Yes.  It exceeded my expectations.  I tried doing this years ago, but it didn’t pan out, mainly because my writing wasn’t up to par.  The book was called, “Fire in the Hands of an Angel.”  First off, Patrick Sise, Eric McCullough, Joe Ruggiero and Gary Holmes are amazing people and musicians – I couldn’t ask for a better group of guys to work with.  We’re all tight, like brothers.  No one bats an eye at tackling bigger projects.  I started recording it, as a solo project, with “Leaving Tonight,” but as the story evolved and I began discussing the concept, everyone was fully on-board.  Eric and I tackled “Back from a Suicide” and then dug into “Paint the Desert with My Heart”, a nod to the Painted Desert.  Much like the novels, the challenge was making the songs accessible, apart from the novel.  If you read the novel, great, it’s that much more fun.  But if you didn’t, that’s OK too!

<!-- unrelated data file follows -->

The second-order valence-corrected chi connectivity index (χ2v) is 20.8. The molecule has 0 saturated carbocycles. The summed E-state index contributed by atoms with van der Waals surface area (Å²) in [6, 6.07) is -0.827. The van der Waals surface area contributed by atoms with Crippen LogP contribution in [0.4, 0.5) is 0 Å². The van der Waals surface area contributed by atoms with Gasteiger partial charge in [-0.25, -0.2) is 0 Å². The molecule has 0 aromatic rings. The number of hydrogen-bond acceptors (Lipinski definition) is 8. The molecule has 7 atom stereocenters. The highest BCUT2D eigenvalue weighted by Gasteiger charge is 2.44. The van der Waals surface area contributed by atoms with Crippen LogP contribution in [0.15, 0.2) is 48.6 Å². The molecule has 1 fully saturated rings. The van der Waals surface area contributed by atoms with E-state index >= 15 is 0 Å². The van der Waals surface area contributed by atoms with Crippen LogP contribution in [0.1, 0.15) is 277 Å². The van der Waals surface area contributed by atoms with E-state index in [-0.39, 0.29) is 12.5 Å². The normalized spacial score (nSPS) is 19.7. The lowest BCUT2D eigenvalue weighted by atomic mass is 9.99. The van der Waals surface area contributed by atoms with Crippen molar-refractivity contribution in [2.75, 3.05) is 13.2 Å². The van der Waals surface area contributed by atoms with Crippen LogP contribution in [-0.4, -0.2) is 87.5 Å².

The last song of the Children of The Underground album is a 12-minute monster entitled “The Creationist,” which makes an appearance on the recent _Intrinity EP along with two other songs: the newly written track, “The Survivalist,” as well as one from Mouthful of Graffiti, “The Isolationist.”  Is this a musical prelude to the new novel?  And would you be so kind as to elaborate on the EP’s title?